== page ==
Just because your hip flexor region feels sore doesn’t necessarily mean the muscles there are tight — in fact, they might need strengthening. This is where that sports science debate we mentioned earlier comes into play. It’s important to identify whether you’re tight or if the muscles are weak. Again, the Thomas Test will help you identify if you’re maybe stretching something that actually needs strengthening.
Spondylolisthesis. This condition occurs when one vertebra slips over the adjacent one. There are 5 types of spondylolisthesis but the most common are secondary to a defect or fracture of the pars (between the facet joints) or mechanical instability of the facet joints (degenerative). The pain can be caused by instability (back) or compression of the nerves (leg).
Without changing the position of your knees, bend at your hips and lower your torso until it’s almost parallel to the floor (or as far as you can comfortably go without rounding your back). Pause, then lift your torso back to the starting position. Be sure to squeeze your glutes and push your hips forward to lift your torso back to the starting position. This ensures you’re engaging your hip muscles instead of relying on your lower back. Do 10 reps total.
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This Australian study concluded that “prognosis is moderately optimistic for patients with chronic low back pain,” contradicting the common fear that any low back pain that lasts longer than 6-9 weeks will become a long-term chronic problem. This evidence is the first of its kind, a rarity in low back pain research, a field where almost everything has been studied to death. “Many studies provide good evidence for the prognosis of acute low back pain,” the authors explain. “Relatively few provide good evidence for the prognosis of chronic low back pain.”
Start in a runner’s lunge with right leg forward, right knee over right ankle and back leg straight. Walk right foot over toward left hand, then drop right shin and thigh to the floor, making sure to keep right knee in line with right hip. Allow left leg to rest on the floor with top of left foot facing down. Take a moment to square your hips to the front of the room. Hold here, or hinge at hips and lower torso toward floor, allowing head to rest on forearms. Hold for at least 30 seconds, then repeat on opposite side. You want to feel a moderate stretch in the outside of the right thigh, but if this pose hurts your knees or feels too uncomfortable, stick with Thread the Needle.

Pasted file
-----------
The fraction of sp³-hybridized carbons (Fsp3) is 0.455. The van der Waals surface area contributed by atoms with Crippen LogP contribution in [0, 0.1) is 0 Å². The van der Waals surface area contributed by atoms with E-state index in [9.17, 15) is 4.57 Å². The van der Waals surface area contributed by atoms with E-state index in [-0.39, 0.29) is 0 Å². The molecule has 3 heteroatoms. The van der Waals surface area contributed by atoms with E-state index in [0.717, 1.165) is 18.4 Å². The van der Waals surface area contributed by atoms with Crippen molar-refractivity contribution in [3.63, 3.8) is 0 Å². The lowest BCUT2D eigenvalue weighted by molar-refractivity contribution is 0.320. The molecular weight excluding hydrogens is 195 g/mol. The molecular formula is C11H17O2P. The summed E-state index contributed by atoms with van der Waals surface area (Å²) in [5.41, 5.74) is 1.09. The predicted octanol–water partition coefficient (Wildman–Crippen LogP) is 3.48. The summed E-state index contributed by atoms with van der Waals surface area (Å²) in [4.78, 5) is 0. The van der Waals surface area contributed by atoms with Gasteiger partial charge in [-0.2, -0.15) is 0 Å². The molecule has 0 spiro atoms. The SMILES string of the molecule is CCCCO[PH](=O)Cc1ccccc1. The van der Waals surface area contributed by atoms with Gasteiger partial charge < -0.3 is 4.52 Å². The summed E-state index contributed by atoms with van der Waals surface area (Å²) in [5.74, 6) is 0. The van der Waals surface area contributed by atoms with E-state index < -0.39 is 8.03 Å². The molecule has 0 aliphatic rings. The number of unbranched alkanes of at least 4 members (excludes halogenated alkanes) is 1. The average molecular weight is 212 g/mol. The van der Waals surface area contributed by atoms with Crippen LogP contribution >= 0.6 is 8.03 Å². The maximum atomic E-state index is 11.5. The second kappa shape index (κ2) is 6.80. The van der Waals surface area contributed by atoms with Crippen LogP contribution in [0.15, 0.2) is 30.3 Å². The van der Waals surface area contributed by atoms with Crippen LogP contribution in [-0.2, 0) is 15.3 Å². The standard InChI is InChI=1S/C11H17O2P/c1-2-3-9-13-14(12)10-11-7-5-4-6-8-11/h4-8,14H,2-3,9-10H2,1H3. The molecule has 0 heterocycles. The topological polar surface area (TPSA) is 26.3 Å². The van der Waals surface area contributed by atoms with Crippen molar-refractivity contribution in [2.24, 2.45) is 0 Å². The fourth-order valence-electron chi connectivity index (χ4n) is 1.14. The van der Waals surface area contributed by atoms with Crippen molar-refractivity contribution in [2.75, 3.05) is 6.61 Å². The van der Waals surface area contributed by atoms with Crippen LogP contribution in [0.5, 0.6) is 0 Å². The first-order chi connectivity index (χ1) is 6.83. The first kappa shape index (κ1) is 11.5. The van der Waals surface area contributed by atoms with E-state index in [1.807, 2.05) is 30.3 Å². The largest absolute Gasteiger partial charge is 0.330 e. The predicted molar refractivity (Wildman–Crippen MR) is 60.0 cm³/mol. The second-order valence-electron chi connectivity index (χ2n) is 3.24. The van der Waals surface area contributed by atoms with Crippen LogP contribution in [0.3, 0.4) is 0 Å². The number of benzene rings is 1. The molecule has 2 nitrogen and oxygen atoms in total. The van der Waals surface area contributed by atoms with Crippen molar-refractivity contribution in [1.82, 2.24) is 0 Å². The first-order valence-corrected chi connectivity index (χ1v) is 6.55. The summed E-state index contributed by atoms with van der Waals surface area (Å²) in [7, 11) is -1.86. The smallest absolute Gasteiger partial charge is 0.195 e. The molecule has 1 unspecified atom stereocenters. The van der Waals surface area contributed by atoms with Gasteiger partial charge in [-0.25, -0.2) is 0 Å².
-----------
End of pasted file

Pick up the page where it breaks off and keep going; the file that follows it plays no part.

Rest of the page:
How to: Position yourself on your hands and knees, in tabletop position. Engage your abs engaged by pulling your belly button in towards your spine (a). Keeping your hips pointed towards the ground and leg bent to a 90-degree angle, raise your left knee out to the side as high as you can (b). Pause at the top, then return to starting position (c). Repeat, then switch legs.
Arthritis. Osteoarthritis and rheumatoid arthritis are among the most common causes of hip pain, especially in older adults. Arthritis leads to inflammation of the hip joint and the breakdown of the cartilage that cushions your hip bones. The pain gradually gets worse. People with arthritis also feel stiffness and have reduced range of motion in the hip.
The Reclined Hip Stretch is a Pilates mat exercise that is one of the best stretching exercises for the outside of the hip. It looks like a pretzel move, but once you get it figured out, it feels great. It is easy and you can control how intense the stretch is. It is a good warm-up stretch, and you might use it as one of the stretches you do each morning, especially if you have tight hips.
When your body comes under stress it can stimulate a reaction from your central nervous system, flooding your body with inflammatory chemicals – definitely not what you want if inflammation is the root of your suffering. Instead try to focus on what you can do and make sure you set aside time to rest. Don’t make the mistake of pushing yourself too hard or trying to do too much at once!
Simply stand up straight with your feet about shoulder-width apart. Slowly bend your knees and hips, lowering yourself until your knees obscure your toes or you achieve a 90 degree angle. Hold for a count of 5 and then gently resume your original position. This can be a tough one so again, don’t overdo it and hold on to a table if you need a little extra support! Try to repeat between 5-10 times.